Behold A Dark Horse (Comics): January Was A Month Of Memorable Firsts


When was the last time you cracked open a comic book, friends?

When was the last time you couldn’t wait for the ink and color to breathe new life on the printed page?

When was the last time you legitimately cheered for the good guys?

I know what you’re thinking: comic books come and go these days. Certainly, the industry has taken its licks. In fact, one might say that it’s been on its heels for quite some time. We could probably all argue the who, what, where, when, and why. Personally, I tend to think that the conversion from a hardcopy product to digital has publishers reeling more than just a little bit, trying to catch up with consumers exploring brave new worlds; but, again, that’s probably an argument for another time and another day. Right now, I’d rather point out that readers who’re graphically-inclined have a reason to celebrate: with a month like January proved to be for Dark Horse Comics, I think it’s time we take a moment and reflect on three new titles and their supporting inspirations.

Star Wars #1


Already in its third printing (and not a month old!), Star Wars #1 – a new ongoing series by the reliably sensational Brian Wood – takes readers back to the days of the Original Trilogy (i.e. the good one) when Luke was more than a bit impetuous, Han was mostly in it for the cash, and Leia was still trying to figure out what to do with her hair.

In fact, this all-new story launches only a matter of days after the events from A New Hope with Luke, Leia, and Wedge scouting locations for a rebel base now that the jig is up at Yavin 4. Meanwhile, Hand and Chewie are still trying to get used to the whole “we’re now with the good guys” decision that changed their lives. And Vader? Well, seeing how he was personally unable to keep the Alliance from a thermal exhaust port two meters wide, he’s in for the ‘performance chat’ of his life when the Emperor dials his digits from the Imperial speed-dial.

In all seriousness, this is good stuff. There are enough references to events from the original film that I’m encouraged to believe that writer Wood and Dark Horse have something special in store for their growing audience willing to head back to that galaxy far, far away. Plus, who wouldn’t rejoice for the days of Star Wars when the universe was teetering on the edge of total oppression from the galactic Empire? It’s a match made in comic book heaven.

The Black Beetle In “No Way Out”


I’ve already slobbered over this one in my review. Knowing Unreality readers like I think I know Unreality’s readers, I’d be a fool if I didn’t share with you my enthusiastic two-thumbs-up assessment of Francesco Francavillas’s latest triumph, The Black Beetle.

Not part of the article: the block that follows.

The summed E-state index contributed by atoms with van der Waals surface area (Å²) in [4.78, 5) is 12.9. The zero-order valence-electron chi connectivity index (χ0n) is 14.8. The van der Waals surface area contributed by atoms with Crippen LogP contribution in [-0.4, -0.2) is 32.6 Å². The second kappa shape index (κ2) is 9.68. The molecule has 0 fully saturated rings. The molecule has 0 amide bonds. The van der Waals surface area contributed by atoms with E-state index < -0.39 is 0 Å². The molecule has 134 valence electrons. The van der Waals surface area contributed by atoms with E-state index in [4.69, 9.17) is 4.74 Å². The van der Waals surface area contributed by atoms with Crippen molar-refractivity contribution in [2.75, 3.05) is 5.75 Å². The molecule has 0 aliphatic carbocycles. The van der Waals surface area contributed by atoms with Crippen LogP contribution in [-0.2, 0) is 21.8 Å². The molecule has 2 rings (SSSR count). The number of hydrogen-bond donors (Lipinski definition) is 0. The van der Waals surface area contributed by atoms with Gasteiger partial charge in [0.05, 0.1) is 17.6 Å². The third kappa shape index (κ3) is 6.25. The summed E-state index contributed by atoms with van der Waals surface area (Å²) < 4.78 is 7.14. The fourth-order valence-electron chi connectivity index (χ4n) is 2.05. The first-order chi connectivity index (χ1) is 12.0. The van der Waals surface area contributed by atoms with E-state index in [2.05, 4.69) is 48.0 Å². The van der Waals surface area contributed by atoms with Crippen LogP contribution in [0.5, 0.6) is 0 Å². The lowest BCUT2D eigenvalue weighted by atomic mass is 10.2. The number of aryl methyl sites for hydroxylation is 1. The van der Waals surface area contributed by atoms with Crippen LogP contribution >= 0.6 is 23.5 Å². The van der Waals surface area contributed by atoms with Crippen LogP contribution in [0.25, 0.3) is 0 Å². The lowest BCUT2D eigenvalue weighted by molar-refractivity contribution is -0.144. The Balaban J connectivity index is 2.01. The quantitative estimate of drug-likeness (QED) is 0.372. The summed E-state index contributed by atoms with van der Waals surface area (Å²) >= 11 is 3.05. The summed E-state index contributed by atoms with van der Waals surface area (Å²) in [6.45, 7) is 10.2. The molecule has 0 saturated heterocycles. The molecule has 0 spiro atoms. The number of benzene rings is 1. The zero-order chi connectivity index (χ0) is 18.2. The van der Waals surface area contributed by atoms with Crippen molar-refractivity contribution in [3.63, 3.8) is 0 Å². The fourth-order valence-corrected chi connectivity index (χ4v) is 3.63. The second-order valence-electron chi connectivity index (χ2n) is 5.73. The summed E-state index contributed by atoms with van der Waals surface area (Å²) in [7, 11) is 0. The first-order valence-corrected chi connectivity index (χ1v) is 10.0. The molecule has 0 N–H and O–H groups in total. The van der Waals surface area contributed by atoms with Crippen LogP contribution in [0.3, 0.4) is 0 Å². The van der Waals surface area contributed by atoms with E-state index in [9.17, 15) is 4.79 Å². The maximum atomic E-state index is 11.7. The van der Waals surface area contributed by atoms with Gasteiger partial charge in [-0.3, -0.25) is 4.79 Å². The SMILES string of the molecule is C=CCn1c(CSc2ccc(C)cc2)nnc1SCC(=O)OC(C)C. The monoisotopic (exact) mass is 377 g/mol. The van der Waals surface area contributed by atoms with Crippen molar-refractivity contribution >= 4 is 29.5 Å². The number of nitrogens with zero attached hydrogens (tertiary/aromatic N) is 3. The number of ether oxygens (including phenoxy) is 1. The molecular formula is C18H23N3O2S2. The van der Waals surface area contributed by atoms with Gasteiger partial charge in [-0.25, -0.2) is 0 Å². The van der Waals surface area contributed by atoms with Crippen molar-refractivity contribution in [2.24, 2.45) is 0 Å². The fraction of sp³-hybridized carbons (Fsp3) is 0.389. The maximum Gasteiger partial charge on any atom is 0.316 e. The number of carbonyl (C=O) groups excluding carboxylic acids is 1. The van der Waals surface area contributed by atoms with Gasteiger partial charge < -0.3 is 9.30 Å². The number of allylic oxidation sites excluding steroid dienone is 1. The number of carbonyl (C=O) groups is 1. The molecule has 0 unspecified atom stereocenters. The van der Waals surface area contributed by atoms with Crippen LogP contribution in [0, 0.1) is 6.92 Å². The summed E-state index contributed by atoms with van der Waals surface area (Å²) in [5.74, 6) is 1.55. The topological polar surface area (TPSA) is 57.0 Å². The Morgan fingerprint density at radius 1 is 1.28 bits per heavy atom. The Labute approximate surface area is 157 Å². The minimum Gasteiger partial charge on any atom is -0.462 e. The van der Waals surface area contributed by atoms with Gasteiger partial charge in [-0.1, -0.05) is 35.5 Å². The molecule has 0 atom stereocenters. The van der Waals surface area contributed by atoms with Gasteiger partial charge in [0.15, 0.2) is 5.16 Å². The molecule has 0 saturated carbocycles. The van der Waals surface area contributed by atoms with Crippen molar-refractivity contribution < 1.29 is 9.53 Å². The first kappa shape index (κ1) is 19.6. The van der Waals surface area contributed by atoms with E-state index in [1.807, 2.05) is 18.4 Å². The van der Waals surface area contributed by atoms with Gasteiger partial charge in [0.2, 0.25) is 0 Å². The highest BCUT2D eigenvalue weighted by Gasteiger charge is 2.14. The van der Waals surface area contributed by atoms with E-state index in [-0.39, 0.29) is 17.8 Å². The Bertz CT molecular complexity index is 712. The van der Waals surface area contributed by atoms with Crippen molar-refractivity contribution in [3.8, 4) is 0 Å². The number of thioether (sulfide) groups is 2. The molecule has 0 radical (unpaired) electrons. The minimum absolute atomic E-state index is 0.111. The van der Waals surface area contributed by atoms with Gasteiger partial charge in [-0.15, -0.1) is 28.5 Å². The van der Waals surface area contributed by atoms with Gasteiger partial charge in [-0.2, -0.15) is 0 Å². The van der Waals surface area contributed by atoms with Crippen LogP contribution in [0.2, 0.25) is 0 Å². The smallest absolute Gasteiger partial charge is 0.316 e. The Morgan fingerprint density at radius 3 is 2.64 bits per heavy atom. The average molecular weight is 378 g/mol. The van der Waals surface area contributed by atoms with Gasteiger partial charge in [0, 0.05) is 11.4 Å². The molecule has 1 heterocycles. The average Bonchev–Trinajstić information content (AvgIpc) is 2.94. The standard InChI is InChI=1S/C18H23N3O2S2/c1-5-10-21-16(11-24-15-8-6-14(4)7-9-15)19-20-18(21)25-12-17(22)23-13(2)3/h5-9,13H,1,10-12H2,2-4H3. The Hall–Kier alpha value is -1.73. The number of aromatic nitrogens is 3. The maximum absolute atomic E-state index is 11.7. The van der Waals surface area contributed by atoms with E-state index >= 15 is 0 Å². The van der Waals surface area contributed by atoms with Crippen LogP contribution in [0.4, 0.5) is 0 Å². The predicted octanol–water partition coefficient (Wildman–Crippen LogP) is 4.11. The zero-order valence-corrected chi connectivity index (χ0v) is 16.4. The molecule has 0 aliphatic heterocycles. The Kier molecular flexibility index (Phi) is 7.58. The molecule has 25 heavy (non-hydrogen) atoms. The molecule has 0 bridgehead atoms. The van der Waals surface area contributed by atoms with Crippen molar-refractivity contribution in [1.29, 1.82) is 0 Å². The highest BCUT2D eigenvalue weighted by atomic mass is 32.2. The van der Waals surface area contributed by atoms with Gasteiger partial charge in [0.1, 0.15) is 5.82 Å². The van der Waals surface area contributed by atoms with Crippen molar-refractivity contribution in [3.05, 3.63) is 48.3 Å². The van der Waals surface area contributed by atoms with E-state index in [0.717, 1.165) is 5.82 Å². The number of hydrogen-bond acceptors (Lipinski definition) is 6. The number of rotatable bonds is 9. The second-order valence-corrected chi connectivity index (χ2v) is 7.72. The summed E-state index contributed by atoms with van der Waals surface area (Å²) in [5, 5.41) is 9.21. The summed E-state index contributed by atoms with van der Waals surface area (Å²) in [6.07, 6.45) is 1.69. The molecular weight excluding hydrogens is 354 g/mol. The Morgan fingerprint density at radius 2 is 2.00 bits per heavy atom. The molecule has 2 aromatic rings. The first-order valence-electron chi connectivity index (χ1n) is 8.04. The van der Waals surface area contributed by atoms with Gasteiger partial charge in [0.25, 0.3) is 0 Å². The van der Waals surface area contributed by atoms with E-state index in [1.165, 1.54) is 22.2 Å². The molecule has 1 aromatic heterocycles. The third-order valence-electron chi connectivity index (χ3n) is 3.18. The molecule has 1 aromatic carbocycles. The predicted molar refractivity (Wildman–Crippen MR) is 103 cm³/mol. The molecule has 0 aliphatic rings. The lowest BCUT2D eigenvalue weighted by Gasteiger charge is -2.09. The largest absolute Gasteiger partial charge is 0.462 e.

This is a welcome throwback to the days of pulp stories. I’m talking original gangsters (not rap stars). I’m talking masked heroes. I’m talking big cars, nightclubs, and mob bosses. The Beetle himself is decked out in stark black, and he’s outfitted himself with an arsenal of weapons that look like something out of a Flash Gordon picture but with sensibilities even James Bond would appreciate. You miss ‘The Shadow’? You love the world of ‘Batman: The Animated Series’? You know who ‘The Spider’ was before he was recently updated for a new generation? That’s what I’m talking about. Great old-fashioned themes of good versus evil, it’s all swinging from a grappling hook.

Bullets are real. People die. Plus, it ends with a cliffhanger, just begging you to come back next month. Thank goodness that the Black Beetle is on the job!
To top it off, Francavilla’s artwork is a delight – part experimental, part gothic scribbles – just the way the best pulp stories are best brought to life. Dark colors and plenty of black. Good guys wear black. Don’t you forget it.

The Answer! #1


To the uninitiated, it might be easy to write-off The Answer as just another tough-guy in a suit; but to a learned comics scholar like myself (four decades of reading, people), it’s a welcome throwback to a time when muscle meant as much as the mind.

Mike Norton and Dennis Hopeless launch an all-new superhero title that’s a bit of a mystery – nobody knows just who The Answer is – but before his day is over the damsel-in-distress – comely librarian Devin Mackenzie – will come face-to-face with the vigilante.  He spirits her away from a squad of heavily-armored soldiers who showed up hoping to fill her full of lead …
… or did they?

Granted, it’s early, but so much of The Answer feels like a welcome return to the days when superheroes didn’t go all Christopher Nolan all 24/7 on readers. I like a champion who can throw a punch as well as a well-earned quip – think of the best action movies of the 80’s – and that’s what’s delivered in this first issue. It’s the kind of read that, surprisingly, earns a spot of my shelf and maybe – just maybe – a spot in my heart.
Who knows? It may not be in it for the long haul, but I still had plenty of fun losing myself in these pages.

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  1. All great stuff, for sure. I personally thought Woods’ “Star Wars” was a bit underwhelming. I think it was the art. Another commenter at a different site compared it to “Pizza Hut” comic art, and I kind of agree. However, the potential of this series if off the charts.

    You can’t ignore Image right now, though. Just about everything they’re publishing these days is superb.

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